October 15, 2015 / 12:35 AM / 2 years ago

Dollar at two-month low as Fed easing whispers start

LONDON (Reuters) - The dollar fell to its lowest since August after weak U.S. data and company results, while a two-month high for Asian indexes helped world shares bounce back from two days of losses.

An employee of a money changer holds a stack of U.S. Dollar notes before giving it to a customer in Jakarta, October 8, 2015. REUTERS/Beawiharta

Having obsessed for months about when U.S. interest rates will start to rise, traders began thinking that maybe, just maybe, they might have to fall again, given limp U.S. retail sales, the biggest producer prices falls in eight months and a $22 billion hammering for the world’s biggest retailer Wal-Mart [.N]

The dollar had dropped like a stone overnight, testing $1.15 per euro EUR= and slicing down to 118.10 yen JPY=. [FRX/]

It found some support as European Central Bank policymaker Ewald Nowotny said that it was “quite obvious that additional sets of instruments are necessary” to bring euro zone inflation back towards percent.

“Markets are pricing out a Fed rate hike and the dollar is crashing,” said Aurelija Augulyte, a senior FX strategist at Nordea in Helsinki.

“If you look at the very recent U.S. data there are signs of worry... If China doesn’t recover and if the European data doesn’t improve either there is a fair chance we could discuss further (Fed) easing,” she added.

European shares snapped a three-day slide on the prospects of more central bank support. The regional FTSEurofirst 300 .FTEU3 rose 1 percent after Asian bourses, also hoping for stimulus from China and Japan, hit their highest since mid-August.

MSCI’s broadest index of Asia-Pacific shares outside Japan .MIAPJ0000PUS rose 2 percent as Shanghai shares .SSEC advanced 2.3 percent, Australian shares .AXJO nudged up 0.6 percent and South Korea’s Kospi .KS11 climbed 1.1 percent.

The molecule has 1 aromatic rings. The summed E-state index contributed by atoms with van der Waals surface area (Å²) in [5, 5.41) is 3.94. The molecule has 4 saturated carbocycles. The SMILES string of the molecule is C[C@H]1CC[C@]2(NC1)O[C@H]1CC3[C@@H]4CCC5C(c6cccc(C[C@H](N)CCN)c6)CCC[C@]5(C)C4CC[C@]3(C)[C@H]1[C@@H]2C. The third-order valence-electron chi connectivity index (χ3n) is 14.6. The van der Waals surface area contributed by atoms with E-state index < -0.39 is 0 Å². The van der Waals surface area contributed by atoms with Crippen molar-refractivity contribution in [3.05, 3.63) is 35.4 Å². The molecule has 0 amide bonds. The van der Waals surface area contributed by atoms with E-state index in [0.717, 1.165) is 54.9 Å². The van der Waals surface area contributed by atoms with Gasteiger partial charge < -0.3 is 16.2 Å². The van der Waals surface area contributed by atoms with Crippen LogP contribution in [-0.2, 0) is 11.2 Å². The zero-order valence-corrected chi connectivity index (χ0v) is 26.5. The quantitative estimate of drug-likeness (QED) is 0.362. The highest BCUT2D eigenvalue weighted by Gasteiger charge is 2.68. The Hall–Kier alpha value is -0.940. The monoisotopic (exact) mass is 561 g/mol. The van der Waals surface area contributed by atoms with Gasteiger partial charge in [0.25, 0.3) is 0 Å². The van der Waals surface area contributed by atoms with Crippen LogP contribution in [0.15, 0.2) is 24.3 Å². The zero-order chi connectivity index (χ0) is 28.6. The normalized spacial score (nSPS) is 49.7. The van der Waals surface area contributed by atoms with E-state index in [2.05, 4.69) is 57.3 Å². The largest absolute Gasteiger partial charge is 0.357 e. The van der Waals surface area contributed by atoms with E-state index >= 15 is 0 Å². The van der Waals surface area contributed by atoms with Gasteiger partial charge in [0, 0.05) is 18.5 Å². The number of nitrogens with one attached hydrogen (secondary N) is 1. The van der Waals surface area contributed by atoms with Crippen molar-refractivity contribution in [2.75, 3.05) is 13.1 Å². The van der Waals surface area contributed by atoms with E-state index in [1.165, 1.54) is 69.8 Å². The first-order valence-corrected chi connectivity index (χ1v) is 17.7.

Japan’s Nikkei .N225 gained 1.15 percent, as the second successive fall in manufacturers’ sentiment kept pressure on policymakers to do more.

“There seem to be considerable expectations of further economic stimulus, which could mitigate some of the deflationary pressures,” said Gerry Alfonso, analyst at Shenwan Hongyuan Securities.

EMERGING RELIEF

Expectations of a long delay to rate hikes boosted U.S. Treasuries, taking the benchmark 10-year note yield US10YT=RR as low of 1.9690 percent.

In Europe, German Bund yields DE10YT=TWEB reached their lowest in two weeks as Nowotny raised hopes of more ECB bond buying. [GVD/EUR]

European Central Bank Vice President Vitor Constancio said a rate hike by the Fed could have greater global repercussions than in the past because the economy has changed and central banks have little experience of moving away from zero interest rates.

But the chances of a Fed hike any time soon have all but evaporated follow a month-long run of disappointing U.S. data.

On Wall Street, the Dow .DJI lost 0.9 percent and the S&P 500 .SPX shed 0.5 percent overnight after a weak profit forecast from the shopping giant Wal-Mart’s WMT.N triggered its biggest share price fall since 1998. [.N]

Goldman Sachs, Citi and Philip Morris are all due to report third quarter results later along with another dump of economic data. ECONG7 [.N] Wall Street’s main markets are expected to start 0.6-0.8 percent higher. ESc1

Among commodities, oil struggled amid lingering concerns of a global supply glut and as the dollar started to stabilize [O/R]. Industrial metals got a fresh lift with copper CMCU3 near a 4-week high and gold XAU= reaching a 3-1/2 month peak.

Emerging Asian currencies made the most of the earlier dollar weakness. The Indonesian rupiah IDR= hit its strongest in more than four months, South Korea’s won KRW=KFTC touched a three-month peak and Malaysia’s ringgit MYR=MY jumped more than 1 percent.

“We are seeing continuous unwinding of bearish bets on emerging currencies generally, as views of ‘no U.S. hike this year’ are growing,” said Seungji Jeon, Samsung Futures’ FX analyst in Seoul.

Editing by Toby Chopra/Ruth Pitchford

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